Ellie Goulding has told Music Week her new album Brightest Blue has been a "long time coming" as it debuts at No.1 on today's UK albums chart.
Brightest Blue landed at the summit after seeing off Bob Dylan’s Rough And Rowdy Ways by 14,820 sales to 11,814, according to the Official Charts Company.
Released via Polydor, the superstar singer's fourth studio LP is her first since 2015's platinum-selling Delirium (358,612 sales, OCC).
"It's been a long time coming because I wrote it a couple of years ago," said Goulding. "But I feel it still has that magic there. I still listen to it and feel like it hasn't dated. For me, it hasn't really lost its meaning. I'm married now, but the album was so focused on this feeling of independence and strength in finding that kind of love for myself, so it still means a lot to me.
"I definitely haven't released it as soon as I wanted to, but circumstances have dictated otherwise and I try as much as I can to blame things on being meant to be. Maybe it just wasn't supposed to be released any earlier and maybe it's going to be a good album for this time, I don't know. But it's been a really strange few years, there's been a lot of change.
"I was doing the same thing over and over again for a long, long time - touring, the same TV shows, the same performances and I just thought that would last forever. I was like, 'This is my life now', and then suddenly it wasn't my life anymore. That's how the album came and that's how I was able to finally focus on myself and my personal life and sort myself out a bit."
People want to hear new music and at this point you just have to allow yourself to release something entirely for them
Originally scheduled to be released in early June, the record was delayed due to the Covid-19 pandemic.
"I think it's good to release an album in a time like this," remarked Goulding. "People just want to hear new music and at this point you just have to allow yourself to release something entirely for them and not think about how it can benefit you. I am not going to hold it back because it's not going to be a good time for me. My fans have waited long enough!"
Brightest Blue has not only become Goulding's third No.1 LP, but Polydor's fourth chart-topping album in as many weeks after deposing Juice Wrld's Legends Never Die at the summit. The late rapper duetted with Goulding on the 2019 hit Hate Me, which appears on Brightest Blue.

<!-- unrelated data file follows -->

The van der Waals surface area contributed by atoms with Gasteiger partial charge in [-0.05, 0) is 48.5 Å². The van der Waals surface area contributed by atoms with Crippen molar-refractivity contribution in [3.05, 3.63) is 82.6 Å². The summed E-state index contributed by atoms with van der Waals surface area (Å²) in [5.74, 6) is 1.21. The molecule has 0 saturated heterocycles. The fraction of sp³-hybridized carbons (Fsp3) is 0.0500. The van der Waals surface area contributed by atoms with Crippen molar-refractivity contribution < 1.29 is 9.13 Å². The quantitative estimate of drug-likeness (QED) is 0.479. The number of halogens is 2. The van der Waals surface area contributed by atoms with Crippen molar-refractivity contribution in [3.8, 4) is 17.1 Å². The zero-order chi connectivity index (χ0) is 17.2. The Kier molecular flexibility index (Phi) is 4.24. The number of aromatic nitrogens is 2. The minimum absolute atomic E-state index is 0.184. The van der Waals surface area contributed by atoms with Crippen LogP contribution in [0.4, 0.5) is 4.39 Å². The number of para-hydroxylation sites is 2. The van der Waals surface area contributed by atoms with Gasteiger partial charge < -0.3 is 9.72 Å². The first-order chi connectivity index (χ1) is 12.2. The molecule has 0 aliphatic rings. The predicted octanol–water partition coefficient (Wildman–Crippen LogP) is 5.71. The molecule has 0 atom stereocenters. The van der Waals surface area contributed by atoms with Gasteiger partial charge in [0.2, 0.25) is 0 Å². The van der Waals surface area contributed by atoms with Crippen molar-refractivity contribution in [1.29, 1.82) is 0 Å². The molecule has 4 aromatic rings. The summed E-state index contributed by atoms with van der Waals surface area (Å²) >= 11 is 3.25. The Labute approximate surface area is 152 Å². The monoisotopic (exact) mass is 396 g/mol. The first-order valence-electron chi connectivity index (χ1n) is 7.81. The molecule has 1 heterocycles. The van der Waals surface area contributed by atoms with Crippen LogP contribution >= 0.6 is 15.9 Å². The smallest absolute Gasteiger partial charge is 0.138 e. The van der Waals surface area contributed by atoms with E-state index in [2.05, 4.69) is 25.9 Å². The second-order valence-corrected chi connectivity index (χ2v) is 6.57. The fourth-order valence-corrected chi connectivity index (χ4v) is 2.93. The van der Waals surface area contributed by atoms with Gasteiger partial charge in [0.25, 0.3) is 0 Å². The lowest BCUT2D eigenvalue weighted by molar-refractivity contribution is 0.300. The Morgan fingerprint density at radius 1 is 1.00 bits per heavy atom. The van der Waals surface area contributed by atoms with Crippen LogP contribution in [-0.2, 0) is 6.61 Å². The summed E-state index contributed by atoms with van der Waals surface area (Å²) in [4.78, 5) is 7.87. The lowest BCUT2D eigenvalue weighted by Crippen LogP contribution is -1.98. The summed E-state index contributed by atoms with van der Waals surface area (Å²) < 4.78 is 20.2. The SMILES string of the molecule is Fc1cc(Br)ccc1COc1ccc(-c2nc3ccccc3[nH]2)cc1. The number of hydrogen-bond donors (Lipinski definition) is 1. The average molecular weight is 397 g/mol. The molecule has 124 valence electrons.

"He was a very sweet person, very talented and God, it is always so sad when somebody dies just as their career is taking off," said Goulding.
“I’d split with my previous management, not because we had differences, but because one of my best friends in the world, Cassandra Gracey, wanted to work at Sony," explained Goulding. It had been a dream for her to run a creative thing and I was so supportive of it, and still am. But our music relationship was so solid and impenetrable that, when she left, it was quite hard for me to continue that commitment.
"There were so many other factors – stuff in my private life – and then Jamie [Lillywhite], who had managed me for a long time and was one of my closest friends, moved to LA, so it felt like a natural end. And it was so amicable – my lawyer said it was the most amicable [split] he’d ever seen between an artist and management. I have so much respect for First Access and I’ve got so much respect for Sarah Stennett. I’m sure I have her blessing with Tap.”
"It was just a lovely bonus," said 33-year-old Goulding. "I already was very proud of the cover. I didn't expect to remotely do justice to a Joni Mitchell song, but when I heard it back – and I'm very down on myself – I was happy with it and I just pushed the boat out and let it sail.
"It just so happened that Amazon were like, 'We want to release this as our Christmas song'. I'd never worked with Amazon, I'd had previous experience of working with a big retailer with John Lewis [covering Elton John's Your Song for the department store's 2010 Christmas TV advert]. I remember that day and I was flustered, so I did this song and it was kind of same with River. I felt like the only joy for me was that I got to cover one of my idols.
"Sometimes, it's hard to think, 'Oh, Amazon, how exciting!' But it was quite interesting to see such a force behind something. And it's like, is that the future? Is that what we all need now? It's such a saturated market, maybe it is the future. I try to be really open to the future of music, because I think it's so pointless to stay in the past. I've always embraced new music and new ways of making music, I love the idea of experimentation and finding different ways of plugging new music and so I'm open to that, I think that's really important."